In this evil condition he went to sleep, for it was evening, and at midnight (for he was accustomed at that appointed hour to rise, of his own accord, for the Divine melodies) he arose, not having enjoyed, undisturbed, his slumbers, which were many and continually broken; and, when he stood collected for the, Divine Converse, he was guiltily vexed and displeased, saying, that it was not just that godless men, who pervert the straight ways of the Lord, should live. And, whilst saying this, he besought Almighty God, by some stroke of lightning, suddenly, without mercy, to cut short the lives of them both. But, whilst saying this, he declared, that he seemed to see suddenly the house in which he stood, first torn asunder, and from the roof divided into two in the midst, and a sort of gleaming fire before his eyes (for the place seemed now under the open sky) borne down from the heavenly region close to him; and, the heaven itself giving way, and upon the back of the heaven, Jesus, with innumerable angels, in the form of men, standing around Him.
This indeed, he saw, above, and himself marveled; but below, when Carpus had bent down, he affirmed that he saw the very foundation ripped in two, to a sort of yawning and dark chasm, and those very men, upon whom he had invoked a curse, standing before his eyes, within the mouth of the chasm, trembling, pitiful, only just not yet carried down by the mere slipping of their feet; and from below the chasm, serpents, creeping up and gliding from underneath, around their feet, now contriving to drag them away, and weighing them down, and lifting them up, and again inflaming or irritating with their teeth or their tails, and all the time endeavoring to pull them down into the yawning gulf; and that certain men also were in the midst, co-operating with the serpents against these men, at once tearing and pushing and beating them down. And they seemed to be on the point of falling, partly against their will, partly by their will; almost overcome by the calamity, and at the same time resigned. And Carpus said, that he himself was glad, whilst looking below, and that he was forgetful of the things above; further, that he was vexed and made light of it, because they had not already fallen, and that he often attempted to accomplish the fact, and that, when he did not succeed, he was both irritated and cursed.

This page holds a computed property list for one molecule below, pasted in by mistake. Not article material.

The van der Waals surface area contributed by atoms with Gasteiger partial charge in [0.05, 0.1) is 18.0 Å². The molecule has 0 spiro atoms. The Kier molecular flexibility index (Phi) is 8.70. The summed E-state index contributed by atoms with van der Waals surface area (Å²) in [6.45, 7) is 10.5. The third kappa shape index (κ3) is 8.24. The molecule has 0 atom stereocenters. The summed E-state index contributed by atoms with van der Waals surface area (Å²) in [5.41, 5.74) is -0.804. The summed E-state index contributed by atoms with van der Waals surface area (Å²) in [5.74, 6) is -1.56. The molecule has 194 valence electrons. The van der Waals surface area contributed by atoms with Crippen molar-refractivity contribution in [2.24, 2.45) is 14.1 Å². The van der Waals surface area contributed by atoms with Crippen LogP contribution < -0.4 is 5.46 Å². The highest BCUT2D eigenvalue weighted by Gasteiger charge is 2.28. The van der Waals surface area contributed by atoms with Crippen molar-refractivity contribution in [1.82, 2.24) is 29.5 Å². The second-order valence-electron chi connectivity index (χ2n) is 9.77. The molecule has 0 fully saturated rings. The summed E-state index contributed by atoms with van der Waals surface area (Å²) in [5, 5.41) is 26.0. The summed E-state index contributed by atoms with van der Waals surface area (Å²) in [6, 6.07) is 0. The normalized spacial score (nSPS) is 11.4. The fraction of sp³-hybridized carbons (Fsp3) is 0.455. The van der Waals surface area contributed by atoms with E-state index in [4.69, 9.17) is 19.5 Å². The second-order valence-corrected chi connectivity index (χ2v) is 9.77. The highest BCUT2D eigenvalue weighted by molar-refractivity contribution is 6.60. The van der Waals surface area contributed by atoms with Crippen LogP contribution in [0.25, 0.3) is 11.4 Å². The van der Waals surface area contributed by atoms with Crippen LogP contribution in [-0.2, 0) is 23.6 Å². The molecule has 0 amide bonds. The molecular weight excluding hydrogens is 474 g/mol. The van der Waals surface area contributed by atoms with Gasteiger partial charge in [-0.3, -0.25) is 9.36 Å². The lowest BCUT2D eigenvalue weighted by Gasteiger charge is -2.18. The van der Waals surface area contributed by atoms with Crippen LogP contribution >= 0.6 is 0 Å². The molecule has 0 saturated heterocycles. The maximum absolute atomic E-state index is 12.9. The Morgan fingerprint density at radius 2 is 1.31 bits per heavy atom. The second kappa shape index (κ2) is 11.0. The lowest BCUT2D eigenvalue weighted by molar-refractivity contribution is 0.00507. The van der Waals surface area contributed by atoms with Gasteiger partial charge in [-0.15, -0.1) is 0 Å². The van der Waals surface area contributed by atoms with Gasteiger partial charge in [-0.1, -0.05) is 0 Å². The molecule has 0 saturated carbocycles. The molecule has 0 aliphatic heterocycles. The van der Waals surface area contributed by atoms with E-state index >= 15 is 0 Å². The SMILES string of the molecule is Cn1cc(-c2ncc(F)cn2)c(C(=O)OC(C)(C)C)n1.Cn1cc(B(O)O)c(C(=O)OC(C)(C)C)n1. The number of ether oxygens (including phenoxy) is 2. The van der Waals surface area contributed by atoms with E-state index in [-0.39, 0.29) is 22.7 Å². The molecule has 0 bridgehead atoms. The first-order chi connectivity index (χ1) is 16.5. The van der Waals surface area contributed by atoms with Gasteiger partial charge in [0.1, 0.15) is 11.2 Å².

And, when with difficulty he raised himself, he saw the heaven again, as he saw it before, and Jesus, moved with pity at what was taking place, standing up from His supercelestial throne, and descending to them, and stretching a helping hand, and the angels, co-operating with Him, taking hold of the two men, one from one place and another from, another, and the Lord Jesus said to Carpus, whilst His hand was yet extended, 'Strike against Me in future, for I am ready, even again, to suffer for the salvation of men; and this is pleasing to Me, provided that other men do not commit sin. But see, whether it is well for thee to exchange the dwelling in the chasm, and with serpents and demons, for that with God, and the good and philanthropic angels.' These are the things which I heard myself, and believe to be true."
1. The account of the missionary journey of St. Dionysius and his martyrdom outside Paris seems to really refer to another St. Dionysius, the first Bishop of Paris, who is celebrated on October 9th. The confusion of the two saints probably took place when a manuscript of the writings of the Areopagite were brought to France by an embassy from Constantinople to the court of Louis the Pious in 827. The legend was taken up by an unknown hagiographer who modeled his account on a panegyric composed by St. Michael the Syncellus (c. 834), in which the date of the martyrdom is transferred from the reign of Domitian to that of Trajan. St. Symeon the Translator then included this in his Menology. Therefore, it should be mentioned that another tradition states St. Dionysius the Areopagite was burnt alive in Athens, and this is how he died a martyric death.
2. St. Nikodemos the Hagiorite marvels over the fact that some scholars dare to doubt the authenticity of the writings of the Areopagite, and he cites not only various patristic confirmations for their authenticity, but even two Ecumenical Synods, namely the Sixth (in its Act 6) and Seventh (in its Canons 2 and 4), which confirm his writings and refer to him as "the great".
3. St. Dionysius' skull is now venerated in the Athonite Monastery of Docheiariou, to which it was given by Emperor Alexios Komnenos in the eleventh century. A small portion of his finger with its flesh is in the Athonite Monastery of Pantokratoros. Other portions of his relics can be found in the Athonite Monasteries of Simonopetra, Dionysiou and Gregoriou. As well, in the Monasteries of Venerable Dionysios in Litochoro of Pieria, Ntaou Penteli in Athens and Voulkanou in Messenia.
Apolytikion in the Fourth Tone
Since thou hadst been instructed in uprightness thoroughly and wast vigilant in all things, thou wast clothed with a good conscience as befitteth one holy. Thou didst draw from the Chosen Vessel ineffable mysteries; and having kept the Faith, thou didst finish a like course, O Hieromartyr Dionysius. Intercede with Christ God that our souls be saved.
Kontakion in the Plagal of the Fourth Tone
In spirit, thou dist pass through Heaven's gates, instructed by the great Apostle who attained to the third Heaven's heights, and wast made rich in all knowledge of things beyond speech; and then thou, O Dionysius, didst illuminate them that slumbered in the darkness of their ignorance. Hence we all cry out: Rejoice, O universal Father.
First of the Hierarchs of Athens, you were also made worthy to be the first of its martyrs, entreat to God on behalf of all, with your fervent supplications, O Dionysius.